A U.S. military plane carrying a second batch of ventilators to Russia landed in Moscow on June 4, as part of a $5.6 million humanitarian donation to help the country cope with the COVID-19 pandemic.
It's been 10 years since violent clashes between ethnic Uzbeks and Kyrgyz in southern Kyrgyzstan claimed hundreds of lives. Fighting broke out in the country's second-biggest city of Osh and led to brutal killings, the destruction of thousands of homes, and the mass displacement of ethnic Uzbeks. New ethnic unrest erupted on May 31 in the Ferghana region near the Sokh exclave within neighboring Kyrgyzstan.
It's been 10 years since Azimjon Askarov was arrested by Kyrgyz security forces in connection with ethnic Uzbek-Kyrgyz clashes that first erupted in the city of Osh. A court in Bishkek recently upheld the ethnic Uzbek human rights activist's life sentence, despite international pressure for his release.
When Ukraine’s Privatbank filed a lawsuit in the United States against its former owner Ihor Kolomoyskiy one year ago, it claimed the tycoon had used a slew of anonymous shell companies registered in the U.S. state of Delaware to carry out what it called a “brazen” heist. The Tax Justice Network, a British-based advocacy group, has ranked the United States second only to the Cayman Islands in its 2020 survey of the nations “most complicit” in allowing wealthy individuals and criminals to hide and launder money. Two new bills now on their way through the U.S. Congress could change that.
Facebook says it has begun to label state-controlled media organizations such as Russia's Sputnik, Iran's Press TV, and China's Xinhua News so that people know whether the content they read is coming from an entity that may be under the influence of a state.
A group of bipartisan senators has submitted legislation to stop Russia from completing Nord Stream 2, a controversial undersea natural-gas pipeline to Germany.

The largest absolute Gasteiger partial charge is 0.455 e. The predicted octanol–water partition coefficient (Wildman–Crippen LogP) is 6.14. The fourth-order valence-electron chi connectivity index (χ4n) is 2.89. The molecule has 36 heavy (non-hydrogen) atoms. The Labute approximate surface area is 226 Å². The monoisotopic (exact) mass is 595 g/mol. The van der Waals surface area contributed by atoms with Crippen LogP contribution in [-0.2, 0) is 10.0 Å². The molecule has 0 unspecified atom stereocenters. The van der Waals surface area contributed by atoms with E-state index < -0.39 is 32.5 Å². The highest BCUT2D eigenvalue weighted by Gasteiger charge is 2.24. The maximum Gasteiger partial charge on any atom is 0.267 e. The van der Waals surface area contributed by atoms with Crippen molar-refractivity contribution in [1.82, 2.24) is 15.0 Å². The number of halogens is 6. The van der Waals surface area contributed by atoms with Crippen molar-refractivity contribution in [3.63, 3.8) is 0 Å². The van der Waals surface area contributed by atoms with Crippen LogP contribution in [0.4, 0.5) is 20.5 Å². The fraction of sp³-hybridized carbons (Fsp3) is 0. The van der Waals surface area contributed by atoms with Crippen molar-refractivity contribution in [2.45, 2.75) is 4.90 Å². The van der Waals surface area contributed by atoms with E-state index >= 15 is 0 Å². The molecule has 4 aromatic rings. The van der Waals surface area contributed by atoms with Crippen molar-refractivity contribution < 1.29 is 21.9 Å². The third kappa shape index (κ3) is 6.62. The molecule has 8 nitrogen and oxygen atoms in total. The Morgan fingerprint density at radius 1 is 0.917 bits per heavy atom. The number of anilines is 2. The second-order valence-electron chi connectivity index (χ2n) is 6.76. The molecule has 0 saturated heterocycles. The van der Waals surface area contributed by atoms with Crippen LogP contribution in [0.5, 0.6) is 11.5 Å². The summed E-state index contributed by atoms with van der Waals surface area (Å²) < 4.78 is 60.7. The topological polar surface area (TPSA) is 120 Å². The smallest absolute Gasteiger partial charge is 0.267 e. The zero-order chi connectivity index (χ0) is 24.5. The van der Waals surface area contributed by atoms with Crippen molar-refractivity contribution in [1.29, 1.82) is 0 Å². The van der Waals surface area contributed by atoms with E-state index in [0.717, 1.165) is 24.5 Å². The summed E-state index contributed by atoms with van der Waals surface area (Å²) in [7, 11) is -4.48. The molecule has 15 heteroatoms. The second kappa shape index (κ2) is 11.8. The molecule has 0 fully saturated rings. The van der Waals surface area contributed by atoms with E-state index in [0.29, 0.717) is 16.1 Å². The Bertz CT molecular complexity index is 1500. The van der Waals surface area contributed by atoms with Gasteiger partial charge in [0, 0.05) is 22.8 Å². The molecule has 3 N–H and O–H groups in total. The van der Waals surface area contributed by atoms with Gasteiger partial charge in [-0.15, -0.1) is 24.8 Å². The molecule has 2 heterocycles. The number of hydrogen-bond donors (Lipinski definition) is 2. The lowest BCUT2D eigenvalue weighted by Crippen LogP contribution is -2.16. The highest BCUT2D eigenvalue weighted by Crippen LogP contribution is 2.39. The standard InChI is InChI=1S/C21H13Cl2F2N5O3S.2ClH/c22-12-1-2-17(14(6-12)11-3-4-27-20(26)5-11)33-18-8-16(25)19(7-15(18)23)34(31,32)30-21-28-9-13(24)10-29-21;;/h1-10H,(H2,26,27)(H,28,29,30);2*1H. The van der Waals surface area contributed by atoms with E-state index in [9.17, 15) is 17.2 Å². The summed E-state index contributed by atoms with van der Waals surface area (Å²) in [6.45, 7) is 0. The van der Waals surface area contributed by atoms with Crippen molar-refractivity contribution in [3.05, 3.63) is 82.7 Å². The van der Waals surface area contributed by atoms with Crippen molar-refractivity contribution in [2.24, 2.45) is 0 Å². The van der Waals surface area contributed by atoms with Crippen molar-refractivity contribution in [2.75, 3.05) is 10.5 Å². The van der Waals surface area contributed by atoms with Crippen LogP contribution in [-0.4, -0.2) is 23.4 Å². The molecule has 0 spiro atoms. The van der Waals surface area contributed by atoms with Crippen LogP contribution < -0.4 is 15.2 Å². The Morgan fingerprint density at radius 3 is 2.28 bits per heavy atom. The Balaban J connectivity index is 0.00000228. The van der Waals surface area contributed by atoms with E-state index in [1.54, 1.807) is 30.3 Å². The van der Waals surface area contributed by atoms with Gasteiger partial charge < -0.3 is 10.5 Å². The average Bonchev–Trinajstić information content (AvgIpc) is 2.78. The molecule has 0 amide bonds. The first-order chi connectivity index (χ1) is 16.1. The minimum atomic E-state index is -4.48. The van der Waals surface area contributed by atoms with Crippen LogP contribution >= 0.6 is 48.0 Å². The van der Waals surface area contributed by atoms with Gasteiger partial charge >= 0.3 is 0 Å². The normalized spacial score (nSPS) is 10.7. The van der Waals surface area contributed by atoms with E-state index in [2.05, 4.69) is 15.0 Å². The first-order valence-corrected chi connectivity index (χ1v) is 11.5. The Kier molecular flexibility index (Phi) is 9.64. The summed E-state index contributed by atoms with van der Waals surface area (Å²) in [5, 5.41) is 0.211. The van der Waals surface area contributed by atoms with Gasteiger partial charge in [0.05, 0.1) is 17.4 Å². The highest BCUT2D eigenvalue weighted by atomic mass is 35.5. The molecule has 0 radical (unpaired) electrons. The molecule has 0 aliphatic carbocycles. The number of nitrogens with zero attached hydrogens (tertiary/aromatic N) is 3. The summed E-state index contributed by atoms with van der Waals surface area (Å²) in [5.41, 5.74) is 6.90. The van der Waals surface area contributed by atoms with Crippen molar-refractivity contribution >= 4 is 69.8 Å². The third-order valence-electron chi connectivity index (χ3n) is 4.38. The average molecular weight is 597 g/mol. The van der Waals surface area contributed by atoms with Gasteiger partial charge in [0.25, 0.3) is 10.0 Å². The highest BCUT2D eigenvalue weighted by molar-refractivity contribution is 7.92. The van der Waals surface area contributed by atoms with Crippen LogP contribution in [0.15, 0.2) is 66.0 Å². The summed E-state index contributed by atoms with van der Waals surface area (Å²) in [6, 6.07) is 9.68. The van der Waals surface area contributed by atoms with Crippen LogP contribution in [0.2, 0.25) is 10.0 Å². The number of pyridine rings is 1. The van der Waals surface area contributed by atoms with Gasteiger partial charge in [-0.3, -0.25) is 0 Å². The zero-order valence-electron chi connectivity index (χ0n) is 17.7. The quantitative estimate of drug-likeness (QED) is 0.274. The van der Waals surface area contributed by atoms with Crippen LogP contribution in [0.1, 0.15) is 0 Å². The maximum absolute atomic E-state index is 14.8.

Russian media has obtained a copy of a pamphlet compiled by Kremlin strategists exhorting voters to participate in the July 1 constitutional referendum “in light of the pandemic experience.” The manual exclaims,“Voting now is not just a grand historical event, but a symbol of a return to normal life... a sign that the whole country is out of a quarantine and is moving on.” (in Russian, Current Time TV)
Lawyers for Aleksandr Gabyshev say they have filed a complaint with the European Court for Human Rights challenging their client's confinement to a psychiatric clinic against his will and without a court ruling, which they say is illegal. The Siberian shaman has led a cross-country trek to protest Vladimir Putin’s presidency.
A court in Russian-annexed Crimea has sentenced a Jehovah's Witness to six years in prison for being a member of an extremist group. Russia officially banned the Jehovah's Witnesses in April 2017 and deemed it an "extremist organization," despite widespread condemnation from Western countries and human rights groups.
Calls For Dismissal Of Ukraine's Powerful Interior Minister Grow Louder After Alleged Police Rape, Gangland Shooting
Recent allegations of violent crimes have added to calls for the dismissal of Ukraine's formidable interior minister, Arsen Avakov, who critics say has failed to reform the police and bring law and order to the country.